7 Creative Ways to Deal with Your Old Jeans
Jeans are remarkably sturdy and durable. They are meant to be. They were specifically invented to be long-lasting because they were originally worn by American miners who roughed and toughed it out at work. Even if you somehow manage to tear your jeans, given the fashion of today, they can still be worn. There is even a name for such ripped jeans – distressed.
But what if you have outgrown your jeans or they have gone out of style? Typically, you might toss them into the trash. But you would probably have heard why that may not be the best option. Garbage in Singapore is either recycled or incinerated. The ash from the waste that is burnt is then sent to the country’s only landfill – Semakau. The world’s first manmade landfill, Semakau is expected to run out of space for our trash by 2035.
Instead of adding to the woes of an already fractured earth, we give you some great ideas on what to do with your old jeans.
1. Give Them Back
This is a programme that Levi’s, the world’s first jeans maker, came up with. Almost every year, Levi’s gives away $50 discount vouchers that can be spent on their Levi’s jeans for every pair of old jeans of any brands you give to them. The old clothes are then donated to charities supported by Levi’s.
2. Donate Them
You may not want your jeans any more but that does not mean that someone else cannot love them. You can always give away your old jeans.
The Swedish retailer has an ongoing programme where you can drop off clothes and textiles from any brand, in any condition at any H&M outlet’s garment collecting boxes, no questions asked. In return, you get a 15% discount voucher to be used during your next visit.
H&M sorts out the donations. What can be used will be sold as second-hand clothes. Those that are too raggedy to be reused are recycled. They are turned into new clothes, insulating material for the auto industry or damping, or cleaning cloths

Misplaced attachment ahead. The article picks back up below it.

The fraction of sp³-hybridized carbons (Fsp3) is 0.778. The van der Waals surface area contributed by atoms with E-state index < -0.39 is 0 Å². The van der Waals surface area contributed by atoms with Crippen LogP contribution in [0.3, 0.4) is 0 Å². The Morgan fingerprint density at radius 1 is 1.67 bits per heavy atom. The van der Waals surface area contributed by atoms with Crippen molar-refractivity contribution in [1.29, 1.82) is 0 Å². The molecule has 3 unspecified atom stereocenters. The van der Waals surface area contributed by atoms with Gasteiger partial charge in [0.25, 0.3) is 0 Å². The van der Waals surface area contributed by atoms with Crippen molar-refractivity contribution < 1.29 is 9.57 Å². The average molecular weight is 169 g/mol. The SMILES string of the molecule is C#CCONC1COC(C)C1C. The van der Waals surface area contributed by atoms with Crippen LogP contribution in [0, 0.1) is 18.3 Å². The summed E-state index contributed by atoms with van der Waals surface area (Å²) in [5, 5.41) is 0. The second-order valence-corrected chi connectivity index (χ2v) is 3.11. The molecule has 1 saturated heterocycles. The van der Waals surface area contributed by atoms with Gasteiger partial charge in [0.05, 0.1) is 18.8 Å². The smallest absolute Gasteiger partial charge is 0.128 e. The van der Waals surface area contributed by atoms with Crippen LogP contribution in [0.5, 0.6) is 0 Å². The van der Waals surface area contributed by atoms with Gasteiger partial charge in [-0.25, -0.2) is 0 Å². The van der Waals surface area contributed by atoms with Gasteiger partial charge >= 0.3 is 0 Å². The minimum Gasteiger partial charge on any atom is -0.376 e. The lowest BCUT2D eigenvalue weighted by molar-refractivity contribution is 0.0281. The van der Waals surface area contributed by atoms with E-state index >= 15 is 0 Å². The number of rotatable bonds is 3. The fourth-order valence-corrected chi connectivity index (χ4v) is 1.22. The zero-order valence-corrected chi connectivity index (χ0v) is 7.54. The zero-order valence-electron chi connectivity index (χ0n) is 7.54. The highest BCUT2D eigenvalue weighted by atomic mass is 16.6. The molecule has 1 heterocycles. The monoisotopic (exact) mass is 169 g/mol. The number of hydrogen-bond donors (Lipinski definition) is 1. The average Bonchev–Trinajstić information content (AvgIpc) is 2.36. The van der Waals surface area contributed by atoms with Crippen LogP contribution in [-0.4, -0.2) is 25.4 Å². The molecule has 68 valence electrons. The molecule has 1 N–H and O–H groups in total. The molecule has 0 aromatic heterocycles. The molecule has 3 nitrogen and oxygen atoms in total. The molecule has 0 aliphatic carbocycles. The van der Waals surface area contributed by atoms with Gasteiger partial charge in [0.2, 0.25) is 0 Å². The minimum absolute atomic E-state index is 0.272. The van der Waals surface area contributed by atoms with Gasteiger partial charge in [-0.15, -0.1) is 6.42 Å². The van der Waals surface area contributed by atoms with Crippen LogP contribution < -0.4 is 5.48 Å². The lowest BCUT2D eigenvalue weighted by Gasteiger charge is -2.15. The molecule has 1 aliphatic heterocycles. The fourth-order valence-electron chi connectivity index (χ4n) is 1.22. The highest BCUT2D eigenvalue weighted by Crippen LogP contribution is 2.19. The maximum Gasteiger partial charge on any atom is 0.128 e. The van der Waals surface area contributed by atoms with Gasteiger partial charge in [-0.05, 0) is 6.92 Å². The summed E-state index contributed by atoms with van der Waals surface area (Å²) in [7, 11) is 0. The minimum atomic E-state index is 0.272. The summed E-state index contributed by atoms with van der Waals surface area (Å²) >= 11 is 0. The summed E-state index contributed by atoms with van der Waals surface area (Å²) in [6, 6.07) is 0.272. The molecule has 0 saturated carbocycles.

New2U Thrift Shop
This second-hand goods store is run by the Singapore Council of Women’s Organisations (SCWO). Stocked with pre-loved clothes, some going for as low as $1, the proceeds from all sales go to Star Shelter, a temporary refuge for women and children who are victims of domestic violence and to other SVWO activities. You can drop off your old jeans, clothes, books, toys, bags, accessories, shoes and even kitchenware at their 96 Waterloo Street store.
The Salvation Army
This charity is run by The Salvation Army Church and reaches out to the underprivileged including families in need, ailing aged who require nursing care, and children who need care and protection. You can drop off your old jeans, clothes, furniture, household goods, electronic devices, stationery, toys, and books at their many locations. They even have door-to-door collection services for bulk items and large appliances available for a donation of $60 per collection.
The Movement for the Intellectually Disabled of Singapore (MINDS) is a voluntary welfare organisation dedicated to the well-being and betterment of people with intellectual disabilities, helping them to integrate into society. They run four thrift shops staffed by their members. These shops give the intellectually disabled a chance to be trained in and practice important vocational skills – sorting and stocking items, interacting with customers - as well as to earn an allowance. The proceeds from the sales help fund MINDS activities. To stock their shops, MINDS relies on donated items. Your pre-loved denims will not only go to a good home, they will be doing a good deed, too.